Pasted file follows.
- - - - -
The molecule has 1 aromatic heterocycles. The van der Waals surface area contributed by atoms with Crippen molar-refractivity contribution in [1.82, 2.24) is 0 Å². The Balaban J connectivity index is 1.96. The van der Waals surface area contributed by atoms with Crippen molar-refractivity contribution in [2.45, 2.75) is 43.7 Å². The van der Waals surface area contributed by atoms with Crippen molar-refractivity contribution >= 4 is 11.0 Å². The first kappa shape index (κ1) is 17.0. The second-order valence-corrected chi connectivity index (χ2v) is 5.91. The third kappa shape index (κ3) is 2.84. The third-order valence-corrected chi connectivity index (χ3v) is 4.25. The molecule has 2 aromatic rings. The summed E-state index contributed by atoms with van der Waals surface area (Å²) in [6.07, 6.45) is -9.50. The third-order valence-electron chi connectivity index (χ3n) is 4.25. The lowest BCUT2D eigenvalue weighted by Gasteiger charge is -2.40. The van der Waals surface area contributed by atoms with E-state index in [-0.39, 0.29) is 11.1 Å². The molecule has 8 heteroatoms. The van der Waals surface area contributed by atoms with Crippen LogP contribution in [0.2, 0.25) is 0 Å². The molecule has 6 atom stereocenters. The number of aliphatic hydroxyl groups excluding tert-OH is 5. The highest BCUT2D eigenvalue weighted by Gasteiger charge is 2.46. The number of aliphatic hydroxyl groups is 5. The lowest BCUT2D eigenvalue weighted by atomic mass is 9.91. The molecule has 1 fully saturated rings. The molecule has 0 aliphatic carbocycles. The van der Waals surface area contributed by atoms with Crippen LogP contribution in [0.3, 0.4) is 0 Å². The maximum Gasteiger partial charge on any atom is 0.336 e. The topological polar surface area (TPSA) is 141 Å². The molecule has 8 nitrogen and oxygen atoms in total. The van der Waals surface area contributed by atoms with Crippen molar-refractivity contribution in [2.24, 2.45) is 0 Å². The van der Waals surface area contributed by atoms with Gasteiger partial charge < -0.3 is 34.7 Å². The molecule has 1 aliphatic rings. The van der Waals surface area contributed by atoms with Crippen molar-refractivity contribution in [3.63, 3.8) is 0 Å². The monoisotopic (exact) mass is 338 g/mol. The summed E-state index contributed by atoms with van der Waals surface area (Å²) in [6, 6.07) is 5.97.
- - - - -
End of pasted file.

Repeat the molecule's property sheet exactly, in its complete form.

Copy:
The molecule has 1 aromatic heterocycles. The van der Waals surface area contributed by atoms with Crippen molar-refractivity contribution in [1.82, 2.24) is 0 Å². The Balaban J connectivity index is 1.96. The van der Waals surface area contributed by atoms with Crippen molar-refractivity contribution in [2.45, 2.75) is 43.7 Å². The van der Waals surface area contributed by atoms with Crippen molar-refractivity contribution >= 4 is 11.0 Å². The first kappa shape index (κ1) is 17.0. The second-order valence-corrected chi connectivity index (χ2v) is 5.91. The third kappa shape index (κ3) is 2.84. The third-order valence-corrected chi connectivity index (χ3v) is 4.25. The molecule has 2 aromatic rings. The summed E-state index contributed by atoms with van der Waals surface area (Å²) in [6.07, 6.45) is -9.50. The third-order valence-electron chi connectivity index (χ3n) is 4.25. The lowest BCUT2D eigenvalue weighted by Gasteiger charge is -2.40. The van der Waals surface area contributed by atoms with E-state index in [-0.39, 0.29) is 11.1 Å². The molecule has 8 heteroatoms. The van der Waals surface area contributed by atoms with Crippen LogP contribution in [0.2, 0.25) is 0 Å². The molecule has 6 atom stereocenters. The number of aliphatic hydroxyl groups excluding tert-OH is 5. The highest BCUT2D eigenvalue weighted by Gasteiger charge is 2.46. The number of aliphatic hydroxyl groups is 5. The lowest BCUT2D eigenvalue weighted by atomic mass is 9.91. The molecule has 1 fully saturated rings. The molecule has 0 aliphatic carbocycles. The van der Waals surface area contributed by atoms with Crippen LogP contribution in [0.3, 0.4) is 0 Å². The maximum Gasteiger partial charge on any atom is 0.336 e. The topological polar surface area (TPSA) is 141 Å². The molecule has 8 nitrogen and oxygen atoms in total. The van der Waals surface area contributed by atoms with Crippen molar-refractivity contribution in [2.24, 2.45) is 0 Å². The van der Waals surface area contributed by atoms with Gasteiger partial charge < -0.3 is 34.7 Å². The molecule has 1 aliphatic rings. The van der Waals surface area contributed by atoms with Crippen molar-refractivity contribution in [3.63, 3.8) is 0 Å². The monoisotopic (exact) mass is 338 g/mol. The summed E-state index contributed by atoms with van der Waals surface area (Å²) in [6, 6.07) is 5.97.